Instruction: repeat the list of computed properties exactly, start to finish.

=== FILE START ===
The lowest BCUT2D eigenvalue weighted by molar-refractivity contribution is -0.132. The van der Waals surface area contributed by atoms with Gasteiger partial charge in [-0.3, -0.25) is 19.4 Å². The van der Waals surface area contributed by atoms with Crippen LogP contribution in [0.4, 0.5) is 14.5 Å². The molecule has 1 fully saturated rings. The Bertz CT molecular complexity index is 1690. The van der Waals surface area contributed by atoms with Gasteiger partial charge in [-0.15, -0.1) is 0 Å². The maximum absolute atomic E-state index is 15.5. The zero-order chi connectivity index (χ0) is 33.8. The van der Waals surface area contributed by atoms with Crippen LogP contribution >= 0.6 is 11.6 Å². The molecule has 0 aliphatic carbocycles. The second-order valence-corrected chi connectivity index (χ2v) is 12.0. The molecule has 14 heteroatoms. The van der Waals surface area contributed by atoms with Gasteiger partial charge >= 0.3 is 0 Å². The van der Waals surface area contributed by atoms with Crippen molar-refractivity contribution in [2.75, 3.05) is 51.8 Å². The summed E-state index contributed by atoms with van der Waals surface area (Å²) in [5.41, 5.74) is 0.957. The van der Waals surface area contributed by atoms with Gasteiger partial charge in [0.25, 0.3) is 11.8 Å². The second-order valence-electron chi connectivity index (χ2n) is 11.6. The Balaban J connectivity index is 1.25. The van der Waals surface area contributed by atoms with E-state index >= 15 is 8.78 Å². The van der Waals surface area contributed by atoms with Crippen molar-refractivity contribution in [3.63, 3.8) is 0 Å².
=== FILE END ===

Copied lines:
The lowest BCUT2D eigenvalue weighted by molar-refractivity contribution is -0.132. The van der Waals surface area contributed by atoms with Gasteiger partial charge in [-0.3, -0.25) is 19.4 Å². The van der Waals surface area contributed by atoms with Crippen LogP contribution in [0.4, 0.5) is 14.5 Å². The molecule has 1 fully saturated rings. The Bertz CT molecular complexity index is 1690. The van der Waals surface area contributed by atoms with Gasteiger partial charge in [-0.15, -0.1) is 0 Å². The maximum absolute atomic E-state index is 15.5. The zero-order chi connectivity index (χ0) is 33.8. The van der Waals surface area contributed by atoms with Crippen LogP contribution >= 0.6 is 11.6 Å². The molecule has 0 aliphatic carbocycles. The second-order valence-corrected chi connectivity index (χ2v) is 12.0. The molecule has 14 heteroatoms. The van der Waals surface area contributed by atoms with Gasteiger partial charge >= 0.3 is 0 Å². The van der Waals surface area contributed by atoms with Crippen molar-refractivity contribution in [2.75, 3.05) is 51.8 Å². The summed E-state index contributed by atoms with van der Waals surface area (Å²) in [5.41, 5.74) is 0.957. The van der Waals surface area contributed by atoms with Gasteiger partial charge in [0.25, 0.3) is 11.8 Å². The second-order valence-electron chi connectivity index (χ2n) is 11.6. The Balaban J connectivity index is 1.25. The van der Waals surface area contributed by atoms with E-state index >= 15 is 8.78 Å². The van der Waals surface area contributed by atoms with Crippen molar-refractivity contribution in [3.63, 3.8) is 0 Å².